The American Legion for decades has helped underwrite the cost of sending young men to Boys State, a summer leadership and citizenship program. This year is no different.
Andrew Pearson Post 117, the third and newest post in the Billings area, anted up the money to send one young man to Boys State.
But no one stepped forward to provide help for the six young women who will attend Girls State on June 1-7 in Helena. The cost is $270 per delegate, and each is required to provide her own transportation to Helena. This is an American Legion Auxiliary program, and technically the Legion has nothing to do with Girls State.
With some auxiliary units in the community defunct, no one was fundraising for the girls.
Sue Davidson, secretary-treasurer of the Andrew Pearson Post 117’s Auxiliary Unit, said it's something that needed to be corrected. The unit started fundraising immediately and has raised enough money to give each of the six girls a minimum of $150 each.
Davidson said she believed it was important for girls to receive the same financial assistance that is available to boys.
“We need more women in all levels of politics and government,” Davidson said. “The learning experience they will receive is so valuable.”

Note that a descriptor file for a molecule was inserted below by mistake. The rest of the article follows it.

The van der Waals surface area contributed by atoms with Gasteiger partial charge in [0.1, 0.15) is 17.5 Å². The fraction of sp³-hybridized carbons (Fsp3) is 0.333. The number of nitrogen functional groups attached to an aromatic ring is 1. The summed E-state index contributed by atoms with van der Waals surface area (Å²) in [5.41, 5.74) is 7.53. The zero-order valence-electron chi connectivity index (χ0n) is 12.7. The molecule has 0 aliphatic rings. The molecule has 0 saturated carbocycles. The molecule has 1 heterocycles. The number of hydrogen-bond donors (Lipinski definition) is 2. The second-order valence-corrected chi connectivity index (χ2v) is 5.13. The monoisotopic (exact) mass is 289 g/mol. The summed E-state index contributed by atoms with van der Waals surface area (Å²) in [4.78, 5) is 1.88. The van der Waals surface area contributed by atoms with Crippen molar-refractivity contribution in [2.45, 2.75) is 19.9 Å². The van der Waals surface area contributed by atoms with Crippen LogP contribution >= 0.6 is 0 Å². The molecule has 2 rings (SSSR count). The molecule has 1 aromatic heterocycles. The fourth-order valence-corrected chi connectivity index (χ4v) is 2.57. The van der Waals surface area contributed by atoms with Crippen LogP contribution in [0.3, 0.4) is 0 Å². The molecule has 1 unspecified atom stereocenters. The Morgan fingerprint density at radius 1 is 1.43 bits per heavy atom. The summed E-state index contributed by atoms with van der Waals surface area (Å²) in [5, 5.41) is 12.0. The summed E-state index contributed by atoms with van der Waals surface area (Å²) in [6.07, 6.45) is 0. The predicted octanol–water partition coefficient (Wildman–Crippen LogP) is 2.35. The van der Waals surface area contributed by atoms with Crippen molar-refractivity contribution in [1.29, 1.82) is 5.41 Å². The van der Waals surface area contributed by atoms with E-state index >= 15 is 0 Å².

American Legion Auxiliary Girls State is a nonpartisan program that teaches young women responsible citizenship and love for God and country.
Those attending this year’s session from Billings are Hannah Hansen, Maranda Ratcliff and Alicia Stovall from Billings West; Ellen Carlson and McKenzie Morgan from Billings Senior; and Jennifer Morse from Skyview.
The Auxiliary’s financial aid has eased the strain to attend.
“This helps a lot,” said Morgan, 17, who will be a senior this fall. “It’s going to be a great experience learning how government works in the community.”
Hansen, 17, who will also be a senior this fall, said she may study political science in college. Being able to attend Girls State is a great opportunity to test the waters, she said. “The money is a huge help,” she said. “We’re just there to learn.”
Alicia Stovall, 17, another fall senior, said she knew some girls who were not able to attend Girls State because of cost.
“I can’t do it on a part-time job,” Stovall said. “This is awesome.”